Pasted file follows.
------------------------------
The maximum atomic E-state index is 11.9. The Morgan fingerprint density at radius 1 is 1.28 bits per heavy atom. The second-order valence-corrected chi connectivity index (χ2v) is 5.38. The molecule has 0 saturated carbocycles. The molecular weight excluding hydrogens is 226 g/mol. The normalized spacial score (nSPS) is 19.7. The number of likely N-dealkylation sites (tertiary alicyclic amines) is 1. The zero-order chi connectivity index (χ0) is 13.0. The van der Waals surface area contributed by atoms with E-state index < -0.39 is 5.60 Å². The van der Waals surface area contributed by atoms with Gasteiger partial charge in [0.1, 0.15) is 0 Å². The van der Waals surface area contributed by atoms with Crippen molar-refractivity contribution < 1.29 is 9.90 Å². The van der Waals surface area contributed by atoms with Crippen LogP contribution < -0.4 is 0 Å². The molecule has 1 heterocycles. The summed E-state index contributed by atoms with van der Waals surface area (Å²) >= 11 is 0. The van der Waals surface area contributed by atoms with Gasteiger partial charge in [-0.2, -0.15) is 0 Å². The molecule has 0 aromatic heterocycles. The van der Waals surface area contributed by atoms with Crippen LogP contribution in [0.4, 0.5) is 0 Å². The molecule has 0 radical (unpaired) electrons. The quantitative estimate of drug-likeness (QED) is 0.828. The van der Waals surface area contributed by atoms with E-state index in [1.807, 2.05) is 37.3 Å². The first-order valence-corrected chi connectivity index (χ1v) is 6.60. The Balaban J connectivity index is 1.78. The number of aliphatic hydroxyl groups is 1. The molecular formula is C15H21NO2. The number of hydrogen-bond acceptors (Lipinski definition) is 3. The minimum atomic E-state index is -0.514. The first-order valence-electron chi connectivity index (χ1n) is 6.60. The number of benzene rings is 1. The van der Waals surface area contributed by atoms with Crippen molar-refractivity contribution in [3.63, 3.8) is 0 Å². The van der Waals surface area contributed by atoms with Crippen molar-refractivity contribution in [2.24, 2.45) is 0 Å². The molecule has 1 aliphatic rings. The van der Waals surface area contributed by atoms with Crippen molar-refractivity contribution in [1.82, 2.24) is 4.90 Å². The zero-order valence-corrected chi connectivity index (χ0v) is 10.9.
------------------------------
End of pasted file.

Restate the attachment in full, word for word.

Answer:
The maximum atomic E-state index is 11.9. The Morgan fingerprint density at radius 1 is 1.28 bits per heavy atom. The second-order valence-corrected chi connectivity index (χ2v) is 5.38. The molecule has 0 saturated carbocycles. The molecular weight excluding hydrogens is 226 g/mol. The normalized spacial score (nSPS) is 19.7. The number of likely N-dealkylation sites (tertiary alicyclic amines) is 1. The zero-order chi connectivity index (χ0) is 13.0. The van der Waals surface area contributed by atoms with E-state index < -0.39 is 5.60 Å². The van der Waals surface area contributed by atoms with Gasteiger partial charge in [0.1, 0.15) is 0 Å². The van der Waals surface area contributed by atoms with Crippen molar-refractivity contribution < 1.29 is 9.90 Å². The van der Waals surface area contributed by atoms with Crippen LogP contribution < -0.4 is 0 Å². The molecule has 1 heterocycles. The summed E-state index contributed by atoms with van der Waals surface area (Å²) >= 11 is 0. The van der Waals surface area contributed by atoms with Gasteiger partial charge in [-0.2, -0.15) is 0 Å². The molecule has 0 aromatic heterocycles. The van der Waals surface area contributed by atoms with Crippen LogP contribution in [0.4, 0.5) is 0 Å². The molecule has 0 radical (unpaired) electrons. The quantitative estimate of drug-likeness (QED) is 0.828. The van der Waals surface area contributed by atoms with E-state index in [1.807, 2.05) is 37.3 Å². The first-order valence-corrected chi connectivity index (χ1v) is 6.60. The Balaban J connectivity index is 1.78. The number of aliphatic hydroxyl groups is 1. The molecular formula is C15H21NO2. The number of hydrogen-bond acceptors (Lipinski definition) is 3. The minimum atomic E-state index is -0.514. The first-order valence-electron chi connectivity index (χ1n) is 6.60. The number of benzene rings is 1. The van der Waals surface area contributed by atoms with Crippen molar-refractivity contribution in [3.63, 3.8) is 0 Å². The van der Waals surface area contributed by atoms with Crippen molar-refractivity contribution in [2.24, 2.45) is 0 Å². The molecule has 1 aliphatic rings. The van der Waals surface area contributed by atoms with Crippen molar-refractivity contribution in [1.82, 2.24) is 4.90 Å². The zero-order valence-corrected chi connectivity index (χ0v) is 10.9.